Meet the fitness guru who shapes up Jared Goff and Carson Wentz

BY foxsports • April 27, 2016

Heard of Ryan Flaherty?

My hunch is you probably haven't, but he's about to have a unique distinction. After Thursday's NFL Draft, the 33-year-old former Utah State wide receiver-turned-strength/speed coach will have trained the top two overall picks in each of the past two drafts. Last year it was Jameis Winston and Marcus Mariota. This year, Flaherty's proteges are Cal's Jared Goff and North Dakota State's Carson Wentz.

The first time I'd met the Southern California-based coach was in early 2014. I spent a lot of time around Prolific, Flaherty's training center for my book "The QB" as he worked with Johnny Manziel and his Texas A&M teammate Mike Evans. The big wideout would soon become Flaherty's first Top 10 draft pick after he clocked a 4.53 40 and vertical jumped 37 inches while weighing 231 pounds at the NFL Combine.

People can diminish how much these pre-draft training camps help these players (I suspect some are rolling their eyes thinking about a QB running a 40), but Flaherty's work, especially with Goff is noteworthy.

The former Cal star whose accuracy, field vision and pocket presence have many scouts raving did have one big issue that had drawn some skepticism: how sturdy his frame is and how well it will hold up in the NFL game.

When Goff arrived at Prolific early this winter, he measured at 6-4, 205 pounds, which isn't much heavier than what he weighed when he arrived at Cal three-plus years ago. One of the first things Flaherty did after Goff showed up was put him through a 2000-panel blood test. The process is conducted through Flaherty's nutritionist who then ships the player's blood work in a dry ice box back to the East Coast. About a week later, Flaherty learned of some very interesting results.

Turns out, Goff has an enzyme deficiency that didn't allow him to break down proteins. Typical nutrition sources where athletes load up to add bulk and muscle didn't work for Goff, which finally explained why no matter how much he ate, he didn't seem to be able to fill out. His body didn't process red meat. Every college athlete chugs whey protein shakes, but they didn't work for Goff either.  Nothing seemed to.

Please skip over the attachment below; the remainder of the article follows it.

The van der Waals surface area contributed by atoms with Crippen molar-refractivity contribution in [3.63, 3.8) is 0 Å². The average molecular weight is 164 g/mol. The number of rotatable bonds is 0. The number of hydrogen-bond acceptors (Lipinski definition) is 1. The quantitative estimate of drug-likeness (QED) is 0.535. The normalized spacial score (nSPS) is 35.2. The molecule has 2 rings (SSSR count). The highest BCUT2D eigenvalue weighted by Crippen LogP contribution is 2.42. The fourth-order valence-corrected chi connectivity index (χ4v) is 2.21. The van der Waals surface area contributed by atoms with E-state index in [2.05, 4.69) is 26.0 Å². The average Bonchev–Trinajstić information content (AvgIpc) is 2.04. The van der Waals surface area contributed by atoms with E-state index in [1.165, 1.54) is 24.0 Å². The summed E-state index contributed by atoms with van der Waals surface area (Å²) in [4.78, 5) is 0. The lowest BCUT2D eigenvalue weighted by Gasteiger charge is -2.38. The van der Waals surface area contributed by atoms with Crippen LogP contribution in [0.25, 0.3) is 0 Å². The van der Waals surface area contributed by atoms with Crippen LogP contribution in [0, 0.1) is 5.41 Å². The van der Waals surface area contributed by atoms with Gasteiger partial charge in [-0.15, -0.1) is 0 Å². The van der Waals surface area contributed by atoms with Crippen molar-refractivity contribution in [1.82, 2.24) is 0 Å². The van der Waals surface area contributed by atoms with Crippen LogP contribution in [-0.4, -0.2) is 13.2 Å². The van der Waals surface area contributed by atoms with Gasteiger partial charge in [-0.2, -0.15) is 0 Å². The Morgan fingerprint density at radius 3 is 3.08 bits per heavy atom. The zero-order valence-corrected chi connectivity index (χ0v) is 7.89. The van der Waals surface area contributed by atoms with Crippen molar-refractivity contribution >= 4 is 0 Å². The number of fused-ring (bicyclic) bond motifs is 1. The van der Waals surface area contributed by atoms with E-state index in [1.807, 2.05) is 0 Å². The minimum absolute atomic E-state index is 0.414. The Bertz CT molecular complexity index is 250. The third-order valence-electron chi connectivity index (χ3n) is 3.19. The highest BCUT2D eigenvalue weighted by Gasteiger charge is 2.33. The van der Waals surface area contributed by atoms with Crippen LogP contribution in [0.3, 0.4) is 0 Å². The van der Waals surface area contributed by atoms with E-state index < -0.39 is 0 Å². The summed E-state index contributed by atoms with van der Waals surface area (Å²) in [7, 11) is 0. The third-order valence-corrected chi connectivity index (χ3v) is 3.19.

"We had to adjust his diet and implement probiotics and get him on amino acid supplements," Flaherty said. "He's eating lots of lean chicken, turkey and fish. Working on his diet was the big unlock for him.

"We saw big changes in Jared. The biggest thing was seeing advances in his strength."

According to Flaherty, Goff set personal records in every lift or strength test he's done. When he first showed up, he could do a back deadlift of 330 pounds for five reps. After five weeks, that went up to 495 pounds for five reps. Beyond that, Goff's weight now is close to 220, up almost 15 pounds, and done so while cutting about three percent body fat.

Flaherty, who also has trained Russell Wilson the past two years, adds that Goff has the best footwork in the pocket of any quarterback he's worked with. "He's just so natural."

As for those concerns about Goff's frame, Flaherty thinks the QB will be up to "240 pounds easy" by his third season in the league. Keep in mind, Goff also doesn't turn 22 untill the middle of his rookie season.

In the case of Wentz, an imposing 6-5, 237-pounder with good athleticism, the focus was working on his "imbalances" for injury prevention and fixing some old bad habits with his footwork.

Flaherty said because Goff and Wentz weren't as high profile as many of his previous proteges, he's fielded more calls from NFL GMs than ever before.

"These guys check all the boxes in terms of work ethic, always being on time, studying film and doing the extra stuff," he said.

After Thursday, the real heavy lifting begins.

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